- Taro Kono continues to lead in the polls as the Liberal Democratic Party (LDP) presidential race officially began on 17 September but the contest to become Japan’s next prime minister remains in flux, with factional unity breaking down and a fourth contender making a disruptive last-minute bid.
- In terms of their economic agendas, all the candidates share broadly similar platforms and themes, with the new prime minister set to pursue further stimulus, more Abenomics and loose monetary policy, digital transformation, decarbonization, and higher defense spending.
Retired one-time party president Yohei Kono was reportedly calling in old political favors with LDP allies this week, to aide his son Taro’s campaign to achieve the prime ministerial office that he himself and his own father Ichiro both narrowly missed out on. Such personal ties are an essential factor in LDP leadership races, and the need to work the metaphorical room is perhaps greater than ever now because of the breakdown of unity within the 7 intra- party factions. All but Fumio Kishida’s eponymous group will have essentially a free vote in the 29 September poll, with junior parliamentarians seeming to break more for Kono and senior members for Kishida or Sanae Takaichi. The ruling LDP’s large majority means that their new party president will become prime minister in early October, and with the opposition fractured, the party is set to be returned to power yet again in the forthcoming general election, now expected in the first half of November.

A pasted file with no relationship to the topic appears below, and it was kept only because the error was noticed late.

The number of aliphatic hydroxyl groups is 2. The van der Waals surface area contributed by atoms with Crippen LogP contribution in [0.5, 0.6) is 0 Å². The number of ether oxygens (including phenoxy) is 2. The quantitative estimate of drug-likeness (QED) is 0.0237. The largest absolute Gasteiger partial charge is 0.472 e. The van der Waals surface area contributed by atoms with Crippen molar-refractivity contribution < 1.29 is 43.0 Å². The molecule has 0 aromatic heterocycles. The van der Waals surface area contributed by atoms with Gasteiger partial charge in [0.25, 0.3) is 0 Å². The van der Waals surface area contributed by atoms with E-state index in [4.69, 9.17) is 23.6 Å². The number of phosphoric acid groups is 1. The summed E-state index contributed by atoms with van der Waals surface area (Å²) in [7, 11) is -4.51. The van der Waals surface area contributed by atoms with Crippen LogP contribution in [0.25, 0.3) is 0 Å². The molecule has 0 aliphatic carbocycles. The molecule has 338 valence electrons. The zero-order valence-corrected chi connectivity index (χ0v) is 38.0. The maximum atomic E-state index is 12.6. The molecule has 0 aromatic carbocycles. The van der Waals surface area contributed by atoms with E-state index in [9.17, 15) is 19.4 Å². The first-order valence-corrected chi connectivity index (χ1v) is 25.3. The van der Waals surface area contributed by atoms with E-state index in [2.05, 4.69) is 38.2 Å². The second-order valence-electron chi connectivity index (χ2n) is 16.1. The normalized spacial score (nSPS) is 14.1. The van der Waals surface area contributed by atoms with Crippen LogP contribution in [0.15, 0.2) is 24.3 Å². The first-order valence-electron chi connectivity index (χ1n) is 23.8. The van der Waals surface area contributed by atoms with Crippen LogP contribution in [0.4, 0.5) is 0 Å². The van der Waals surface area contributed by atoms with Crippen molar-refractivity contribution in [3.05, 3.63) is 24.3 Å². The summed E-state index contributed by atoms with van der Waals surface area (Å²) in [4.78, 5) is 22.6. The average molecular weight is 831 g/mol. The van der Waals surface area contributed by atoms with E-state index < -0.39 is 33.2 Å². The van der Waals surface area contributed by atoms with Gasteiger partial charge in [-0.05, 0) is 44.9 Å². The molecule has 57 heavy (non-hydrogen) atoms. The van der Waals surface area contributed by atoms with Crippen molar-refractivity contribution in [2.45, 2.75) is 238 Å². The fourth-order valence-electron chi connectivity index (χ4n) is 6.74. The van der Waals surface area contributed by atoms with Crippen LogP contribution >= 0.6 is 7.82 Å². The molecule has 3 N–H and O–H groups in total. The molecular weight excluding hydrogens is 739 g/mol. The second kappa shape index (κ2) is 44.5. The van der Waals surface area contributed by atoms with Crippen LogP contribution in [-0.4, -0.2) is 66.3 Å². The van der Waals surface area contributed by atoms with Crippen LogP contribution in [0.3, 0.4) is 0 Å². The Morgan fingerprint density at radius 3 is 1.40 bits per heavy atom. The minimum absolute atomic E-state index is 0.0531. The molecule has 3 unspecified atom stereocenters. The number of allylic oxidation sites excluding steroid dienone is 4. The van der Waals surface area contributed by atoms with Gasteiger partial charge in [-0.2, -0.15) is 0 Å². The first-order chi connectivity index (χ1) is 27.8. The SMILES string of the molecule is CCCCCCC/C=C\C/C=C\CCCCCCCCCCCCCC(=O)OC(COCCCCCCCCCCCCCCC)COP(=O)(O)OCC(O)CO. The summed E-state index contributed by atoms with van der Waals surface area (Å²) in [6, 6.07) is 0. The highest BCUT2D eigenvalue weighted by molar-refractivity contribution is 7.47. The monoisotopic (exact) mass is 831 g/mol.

Taro Kono continues to lead in the polls with a plurality of support among both local party members and the wider public, but the last-minute entrance into the race of former communications minister Seiko Noda may complicate things. Both Kono and Noda have been advocates of progressive social causes, with Kono this week speaking out in favor of same-sex marriage and the right of married women to have different surnames. Noda has yet to release detailed policy plans, but if she picks off more than a handful of progressives, it will narrow Kono’s path to victory. If no candidate secures 50% in the first round, in which LDP Diet members and prefectural party members each account for 383 votes, a second-round run-off will be held. Here, the 47 prefectural chapters will have only one vote each, which will increase the relative influence of party grandees like Shinzo Abe and likely boost the chances of right-leaning Kishida. Kono has secured the backing of grassroots favorites like Shigeru Ishiba and Shinjiro Koizumi and is hoping to secure enough of the prefectural vote to seal victory at the first time of asking.
The new PM’s economic policy agenda